Kendra DeLoach McCutcheon
Social workers have a responsibility to challenge discrimination and promote social and economic justice. To fulfill this responsibility, it must be understood how discrimination exists and the detrimental affect it has on the relationship between individuals who are disenfranchised (targeted groups) and individuals who have privilege, resources, and power (advantaged groups) (Hardiman & Jackson, 2007). This entry will present an overview of discrimination, define the various forms of discrimination, present public policy and legislation regarding discrimination, and discuss implications for social workers and the profession.
Betty Jo Barrett
Since the mid 1980s, a growing body of theoretical and empirical literature has examined the existence of intimate partner violence (IPV) in lesbian, gay, bisexual, and transgender (LGBT) communities. Collectively, this research has suggested that IPV in rainbow communities occurs at rates comparable to those documented among heterosexual populations and results in similar detrimental psychological, social, and physical consequences for victims. Importantly, however, this work has also highlighted myriad ways in which the social and structural marginalization of gender and sexual minority populations create unique vulnerabilities for IPV that are not shared by cissexual and heterosexual individuals. This entry provides an overview of this scholarship to inform strength-based social work practice with and for LGBT survivors of domestic violence at the macro, mezzo, and micro levels.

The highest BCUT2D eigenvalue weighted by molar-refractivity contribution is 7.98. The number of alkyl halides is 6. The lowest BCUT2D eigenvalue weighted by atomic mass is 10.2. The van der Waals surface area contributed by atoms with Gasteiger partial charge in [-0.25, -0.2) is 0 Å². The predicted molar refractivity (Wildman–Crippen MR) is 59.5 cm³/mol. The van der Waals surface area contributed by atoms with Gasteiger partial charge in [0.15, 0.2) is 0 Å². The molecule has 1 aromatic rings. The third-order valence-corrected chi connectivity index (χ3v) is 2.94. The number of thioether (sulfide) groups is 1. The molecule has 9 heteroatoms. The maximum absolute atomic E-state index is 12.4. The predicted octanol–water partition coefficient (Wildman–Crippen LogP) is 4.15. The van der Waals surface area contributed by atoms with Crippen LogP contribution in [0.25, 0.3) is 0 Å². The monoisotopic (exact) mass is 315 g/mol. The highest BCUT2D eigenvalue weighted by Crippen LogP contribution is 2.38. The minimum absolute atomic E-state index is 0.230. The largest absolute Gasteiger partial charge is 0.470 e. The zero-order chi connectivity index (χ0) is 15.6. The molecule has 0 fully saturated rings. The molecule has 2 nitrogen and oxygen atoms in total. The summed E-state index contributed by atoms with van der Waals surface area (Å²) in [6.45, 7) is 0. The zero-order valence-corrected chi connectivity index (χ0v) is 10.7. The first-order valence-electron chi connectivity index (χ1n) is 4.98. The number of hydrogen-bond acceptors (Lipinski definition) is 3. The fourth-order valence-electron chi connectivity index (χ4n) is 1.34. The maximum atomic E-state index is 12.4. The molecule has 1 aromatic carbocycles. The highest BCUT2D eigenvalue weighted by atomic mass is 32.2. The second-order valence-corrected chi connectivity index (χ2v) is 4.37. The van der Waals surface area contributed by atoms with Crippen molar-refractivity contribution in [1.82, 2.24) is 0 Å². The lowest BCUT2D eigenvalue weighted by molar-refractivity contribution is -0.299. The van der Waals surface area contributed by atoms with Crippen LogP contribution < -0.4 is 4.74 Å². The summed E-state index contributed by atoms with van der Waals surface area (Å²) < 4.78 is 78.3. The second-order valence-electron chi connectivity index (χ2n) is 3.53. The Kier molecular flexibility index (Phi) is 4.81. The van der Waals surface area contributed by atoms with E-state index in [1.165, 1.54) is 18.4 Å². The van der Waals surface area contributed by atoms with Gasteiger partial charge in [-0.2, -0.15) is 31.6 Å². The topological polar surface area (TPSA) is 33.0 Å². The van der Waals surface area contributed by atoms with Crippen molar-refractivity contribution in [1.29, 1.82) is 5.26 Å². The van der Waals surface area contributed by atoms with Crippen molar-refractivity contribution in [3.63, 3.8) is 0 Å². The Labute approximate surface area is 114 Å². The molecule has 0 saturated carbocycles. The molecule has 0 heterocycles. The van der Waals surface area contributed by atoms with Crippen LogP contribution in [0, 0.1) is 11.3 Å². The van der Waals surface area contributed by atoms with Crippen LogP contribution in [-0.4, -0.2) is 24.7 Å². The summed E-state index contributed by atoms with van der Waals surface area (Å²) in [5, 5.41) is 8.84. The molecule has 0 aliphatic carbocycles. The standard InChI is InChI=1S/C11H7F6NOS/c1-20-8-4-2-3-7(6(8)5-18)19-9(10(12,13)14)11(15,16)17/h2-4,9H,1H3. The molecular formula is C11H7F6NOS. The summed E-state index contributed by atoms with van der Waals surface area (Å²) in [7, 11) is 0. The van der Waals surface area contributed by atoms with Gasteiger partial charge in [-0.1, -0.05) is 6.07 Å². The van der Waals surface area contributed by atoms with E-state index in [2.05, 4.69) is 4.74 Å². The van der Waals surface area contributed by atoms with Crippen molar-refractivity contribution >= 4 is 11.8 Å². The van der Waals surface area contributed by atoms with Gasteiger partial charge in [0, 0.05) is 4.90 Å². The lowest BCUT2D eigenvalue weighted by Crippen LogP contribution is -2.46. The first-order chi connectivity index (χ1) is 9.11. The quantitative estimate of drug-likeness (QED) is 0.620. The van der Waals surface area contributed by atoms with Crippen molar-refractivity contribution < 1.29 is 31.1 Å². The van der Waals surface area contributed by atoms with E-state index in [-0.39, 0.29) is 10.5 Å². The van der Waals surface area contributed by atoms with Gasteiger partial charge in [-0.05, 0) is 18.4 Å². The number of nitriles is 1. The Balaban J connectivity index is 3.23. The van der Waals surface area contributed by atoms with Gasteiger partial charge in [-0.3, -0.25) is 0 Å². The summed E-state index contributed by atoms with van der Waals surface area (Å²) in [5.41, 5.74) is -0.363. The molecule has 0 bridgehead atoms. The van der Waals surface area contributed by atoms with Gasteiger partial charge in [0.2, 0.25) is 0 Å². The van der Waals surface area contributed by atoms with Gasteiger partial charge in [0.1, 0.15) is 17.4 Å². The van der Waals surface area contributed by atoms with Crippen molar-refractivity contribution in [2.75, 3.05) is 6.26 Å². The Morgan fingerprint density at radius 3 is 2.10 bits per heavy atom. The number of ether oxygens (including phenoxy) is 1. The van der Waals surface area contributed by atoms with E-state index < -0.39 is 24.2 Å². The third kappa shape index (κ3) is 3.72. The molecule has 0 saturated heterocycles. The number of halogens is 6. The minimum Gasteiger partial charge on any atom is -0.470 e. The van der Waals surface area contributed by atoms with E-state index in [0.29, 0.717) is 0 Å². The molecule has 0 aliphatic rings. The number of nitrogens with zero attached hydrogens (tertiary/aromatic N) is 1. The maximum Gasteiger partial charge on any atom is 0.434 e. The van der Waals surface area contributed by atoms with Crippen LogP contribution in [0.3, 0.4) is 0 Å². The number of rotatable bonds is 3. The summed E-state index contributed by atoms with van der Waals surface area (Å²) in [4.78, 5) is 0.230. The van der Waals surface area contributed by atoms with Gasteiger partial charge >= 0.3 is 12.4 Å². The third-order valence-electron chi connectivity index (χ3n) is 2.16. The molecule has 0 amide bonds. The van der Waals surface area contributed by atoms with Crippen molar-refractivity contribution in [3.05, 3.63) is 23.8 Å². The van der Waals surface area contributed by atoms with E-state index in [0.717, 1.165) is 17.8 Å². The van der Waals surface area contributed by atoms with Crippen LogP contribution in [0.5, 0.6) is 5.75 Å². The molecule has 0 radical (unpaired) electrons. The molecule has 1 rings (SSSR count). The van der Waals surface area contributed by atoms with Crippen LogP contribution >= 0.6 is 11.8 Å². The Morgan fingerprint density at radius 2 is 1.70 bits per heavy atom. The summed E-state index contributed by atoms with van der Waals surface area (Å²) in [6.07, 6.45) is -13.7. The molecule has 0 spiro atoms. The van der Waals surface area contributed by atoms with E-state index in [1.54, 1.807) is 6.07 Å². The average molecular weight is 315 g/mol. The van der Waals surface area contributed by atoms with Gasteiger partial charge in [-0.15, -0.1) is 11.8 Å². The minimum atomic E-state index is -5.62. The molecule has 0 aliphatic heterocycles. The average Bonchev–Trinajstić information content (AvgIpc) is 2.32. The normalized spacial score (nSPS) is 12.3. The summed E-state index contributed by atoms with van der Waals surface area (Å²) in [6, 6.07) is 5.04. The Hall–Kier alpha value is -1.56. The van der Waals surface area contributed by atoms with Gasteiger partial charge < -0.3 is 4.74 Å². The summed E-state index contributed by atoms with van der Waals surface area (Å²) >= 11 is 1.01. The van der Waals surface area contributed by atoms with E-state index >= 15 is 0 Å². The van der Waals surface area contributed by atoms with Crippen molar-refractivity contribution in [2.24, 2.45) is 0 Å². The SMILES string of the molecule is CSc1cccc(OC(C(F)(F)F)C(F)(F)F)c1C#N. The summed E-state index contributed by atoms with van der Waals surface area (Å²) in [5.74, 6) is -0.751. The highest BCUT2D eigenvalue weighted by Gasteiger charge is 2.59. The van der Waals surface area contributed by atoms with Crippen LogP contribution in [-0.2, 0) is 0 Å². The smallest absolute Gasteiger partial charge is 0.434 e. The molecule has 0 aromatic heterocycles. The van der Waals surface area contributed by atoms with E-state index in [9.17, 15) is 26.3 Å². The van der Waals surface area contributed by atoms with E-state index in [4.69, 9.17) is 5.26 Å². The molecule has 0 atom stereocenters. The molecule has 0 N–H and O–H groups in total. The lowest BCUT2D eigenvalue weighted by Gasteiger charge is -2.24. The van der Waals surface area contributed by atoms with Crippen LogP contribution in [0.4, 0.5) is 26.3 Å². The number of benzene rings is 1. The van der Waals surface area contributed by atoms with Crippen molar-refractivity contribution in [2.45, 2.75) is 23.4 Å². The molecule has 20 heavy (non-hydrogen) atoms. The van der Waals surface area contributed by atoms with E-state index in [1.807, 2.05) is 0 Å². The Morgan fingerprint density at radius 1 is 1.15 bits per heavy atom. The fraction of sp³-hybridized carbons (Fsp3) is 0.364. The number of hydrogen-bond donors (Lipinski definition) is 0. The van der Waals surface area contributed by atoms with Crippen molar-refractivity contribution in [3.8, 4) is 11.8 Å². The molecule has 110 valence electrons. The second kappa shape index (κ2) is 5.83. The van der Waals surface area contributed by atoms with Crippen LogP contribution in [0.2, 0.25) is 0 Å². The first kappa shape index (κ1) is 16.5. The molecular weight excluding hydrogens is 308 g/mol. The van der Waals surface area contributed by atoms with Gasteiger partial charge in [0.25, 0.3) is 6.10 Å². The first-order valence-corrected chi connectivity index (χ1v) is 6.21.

Elder abuse is now recognized internationally as a social problem among the aging population. Intentional abuse, neglect, and exploitation among caregivers to frail and isolated elderly create serious risks across diverse formal and informal care settings. This field has expanded continuously since the early 1970s. Accurate prevalence and incidence rates have not been determined. There is a national system of elder victim protection operating within each state. The social work profession is legally mandated to report situations where an elderly person is suspected to be at risk of abuse. Social workers are involved in all aspects of elder abuse prevention and intervention services.
Sunny Harris Rome
Forensic social work is a practice specialty that involves interaction with the courts. It has emerged as an important field in the past several decades. Forensic social workers often are involved in making recommendations regarding competency, involuntary commitment, risk of violence, and alternative sentencing. They conduct forensic interviews and psychosocial assessments, and testify as expert witnesses. They also provide treatment to court-ordered offenders. Their influence is felt in cases of domestic violence, child maltreatment, custody, mental health, immigration, elder abuse, divorce, visitation, foster care, adoption, criminal and juvenile justice, substance abuse, and probation and parole.
Nancy A. Humphreys and Shannon R. Lane
Hate crimes and their traumatic repercussions are an important area for social worker intervention. This entry will examine how hate crimes are defined and handled, and the difficulties inherent in categorizing and responding to them. Collection of hate crime statistics and hate crime–related legislation are reviewed. The entry will also examine how social workers can help victims and perpetrators and influence how society conceptualizes and prevents hate crimes and their consequences.